V. Sagaria Rossi & S. Schmidtke, “The Zaydi Manuscript Tradition (ZMT) Project. Digitizing the Collections of Yemeni Manuscripts in Italian Libraries,” Comparative Oriental Manuscript Studies (COMSt) Bulletin 5/1 (2019), pp. 43-60.
An online version of the paper is available at https://www.aai.uni-hamburg.de/en/comst/pdf/bulletin5-1/43-60.pdf as well as
One of the classic Yemeni songs by ‘Alī al-Anisī is his طاب اللقا . Here is a recent remake of this classic, published by Aḥmad al-Ashwāl. For the poem by Muṭahhar al-Iryānī, click here.
For a performance by al-Anisī, click here.
Culminating its support for Yemen’s cultural heritage, AIYS has recently printed and published Qāmūs al-‘urf al-qabīlī fī al-Yaman (Dictionary of Tribal Customary Law in Yemen) in three volumes. This is a remarkable work aimed to fill a gap in the Yemeni literature. The author is Ahmed al-Gabali, a senior researcher at the Yemeni Center for Studies and Research.
Ahmad Gabali with Dr. Salwa Dammaj in the AIYS office
This dictionary is the first of its kind in the Yemeni literature. It is designed to gather, document and explain terms and idioms regarding tribal norms and rules in different regions of Yemen from north to south and from east to west. The author conducted a nationwide field survey in the most famous tribal regions in Yemen. Study of the available literature provided a key resource for the content. This was based on original tribal documents, works by Yemeni authors, as well as studies by foreign researchers. In addition, geographical and historical literature was consulted as a reference to support the work. Local folk poetry in several Yemeni regions also proved valuable help for explaining the terms and concepts. Generally speaking, the content of the dictionary is based on reliable and credible sources and authentic references. It will serve as a main reference for researchers in the future.
The author Aḥmad Ṣāliḥ al-Gabalī has been a sociology and anthropology researcher at the Yemen Center forStudies and Research since 2004. He received an M.A. degree in Bulgaria in 1988. His previous publications include studies of the terms hajar and jawār in ancient Yemen as well as the Contract of Medina written during the lifetime of the Prophet. He began research for this book on Yemeni tribes in 2006.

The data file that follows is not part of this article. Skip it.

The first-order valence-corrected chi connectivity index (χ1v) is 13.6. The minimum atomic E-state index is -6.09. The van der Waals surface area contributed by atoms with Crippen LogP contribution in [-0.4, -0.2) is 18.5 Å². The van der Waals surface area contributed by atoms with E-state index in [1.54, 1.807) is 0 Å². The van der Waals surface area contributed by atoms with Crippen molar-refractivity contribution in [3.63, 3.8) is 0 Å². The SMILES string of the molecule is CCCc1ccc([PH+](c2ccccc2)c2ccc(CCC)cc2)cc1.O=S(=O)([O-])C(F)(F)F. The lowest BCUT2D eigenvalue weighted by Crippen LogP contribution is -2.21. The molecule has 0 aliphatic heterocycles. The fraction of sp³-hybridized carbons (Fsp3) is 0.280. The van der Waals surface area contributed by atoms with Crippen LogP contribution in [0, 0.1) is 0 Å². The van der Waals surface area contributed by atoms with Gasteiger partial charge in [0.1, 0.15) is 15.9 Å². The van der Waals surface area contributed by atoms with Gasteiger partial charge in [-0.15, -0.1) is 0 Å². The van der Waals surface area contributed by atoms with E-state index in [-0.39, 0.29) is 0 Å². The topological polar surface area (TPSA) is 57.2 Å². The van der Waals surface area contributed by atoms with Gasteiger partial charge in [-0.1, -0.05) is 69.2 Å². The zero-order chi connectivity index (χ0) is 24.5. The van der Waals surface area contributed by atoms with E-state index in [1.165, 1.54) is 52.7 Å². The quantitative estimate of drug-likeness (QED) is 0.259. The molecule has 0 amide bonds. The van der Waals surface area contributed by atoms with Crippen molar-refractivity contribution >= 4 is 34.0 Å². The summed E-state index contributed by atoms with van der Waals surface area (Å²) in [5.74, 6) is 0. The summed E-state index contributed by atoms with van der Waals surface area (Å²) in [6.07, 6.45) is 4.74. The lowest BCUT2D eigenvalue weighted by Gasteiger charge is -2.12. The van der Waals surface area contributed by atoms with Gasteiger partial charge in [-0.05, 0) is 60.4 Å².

Continue reading Dictionary on Tribal Customary law in Yemen
Twisting the “Strings” and Punishing the “Pearls”
The Editing Errors by the Historian Author Redhouse
concerning the Historian Narrator Alī b. al-Ḥasan al-Khazrajī
The most famous history of Rasulid Yemen is ‘Uqūd al-lu’lu’īya fī ta’rīkh al-dawla al-Rasūlīya by the court historian ‘Alī b. al-Ḥasan al-Khazrajī (d. 1410 CE). This was published in a widely used edition by Brill from 1906-1918 in five volumes, but there are later editions edited by Muḥammad ‘Alī al-Akwa‘ and also by ‘Abd Allāh al-Ḥibshī. Unfortunately the Brill edition has multiple errors in both the translation and Arabic text. I have created a webpage discussing the errors in the edition, the range of editions available and a biography of Sir James William Redhouse (d. 1892), who was the translator.
I encourage anyone who uses this edition to send in errors they have noticed to be added the webpage.
One of the indigenous forms of Arabic poetry in Yemen is called ḥumaynī. For those who have not read the chronicle of Yaḥya b. al-Ḥusayn (d. 1100/1689) entitled Ghāyat al-amānī, it might be of interest to note that he claims the first appearance of this poetic form in the year 838/1434-5. This reference appears to be to the first collection of this poetry, since such a local form would not originally have been written. I attach the relevant pages from the edited text by Muḥammad al-Akwa‘ published in 1388/1968 in Cairo.
Congratulations to Flagg Miller on the Arabic translation of his ethnographic study of cassette poetry. The English original is available here.